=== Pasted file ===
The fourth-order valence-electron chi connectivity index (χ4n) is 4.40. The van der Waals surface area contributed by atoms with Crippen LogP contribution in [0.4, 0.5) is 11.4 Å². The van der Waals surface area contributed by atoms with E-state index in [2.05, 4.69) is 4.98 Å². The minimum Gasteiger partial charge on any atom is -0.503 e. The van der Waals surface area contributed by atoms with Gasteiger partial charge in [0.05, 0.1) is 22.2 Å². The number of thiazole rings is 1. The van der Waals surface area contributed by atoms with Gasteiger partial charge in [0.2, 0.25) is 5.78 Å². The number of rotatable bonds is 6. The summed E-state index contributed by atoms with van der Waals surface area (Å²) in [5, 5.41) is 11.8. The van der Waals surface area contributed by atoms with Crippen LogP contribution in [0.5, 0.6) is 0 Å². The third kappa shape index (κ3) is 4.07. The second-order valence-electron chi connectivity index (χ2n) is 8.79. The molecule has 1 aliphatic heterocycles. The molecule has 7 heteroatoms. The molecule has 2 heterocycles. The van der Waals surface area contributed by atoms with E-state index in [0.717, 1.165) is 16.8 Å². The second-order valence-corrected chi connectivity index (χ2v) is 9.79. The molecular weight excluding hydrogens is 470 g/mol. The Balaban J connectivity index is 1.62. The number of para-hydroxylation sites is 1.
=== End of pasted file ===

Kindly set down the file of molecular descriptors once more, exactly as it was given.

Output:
The fourth-order valence-electron chi connectivity index (χ4n) is 4.40. The van der Waals surface area contributed by atoms with Crippen LogP contribution in [0.4, 0.5) is 11.4 Å². The van der Waals surface area contributed by atoms with E-state index in [2.05, 4.69) is 4.98 Å². The minimum Gasteiger partial charge on any atom is -0.503 e. The van der Waals surface area contributed by atoms with Gasteiger partial charge in [0.05, 0.1) is 22.2 Å². The number of thiazole rings is 1. The van der Waals surface area contributed by atoms with Gasteiger partial charge in [0.2, 0.25) is 5.78 Å². The number of rotatable bonds is 6. The summed E-state index contributed by atoms with van der Waals surface area (Å²) in [5, 5.41) is 11.8. The van der Waals surface area contributed by atoms with Crippen LogP contribution in [0.5, 0.6) is 0 Å². The third kappa shape index (κ3) is 4.07. The second-order valence-electron chi connectivity index (χ2n) is 8.79. The molecule has 1 aliphatic heterocycles. The molecule has 7 heteroatoms. The molecule has 2 heterocycles. The van der Waals surface area contributed by atoms with E-state index in [0.717, 1.165) is 16.8 Å². The second-order valence-corrected chi connectivity index (χ2v) is 9.79. The molecular weight excluding hydrogens is 470 g/mol. The Balaban J connectivity index is 1.62. The number of para-hydroxylation sites is 1.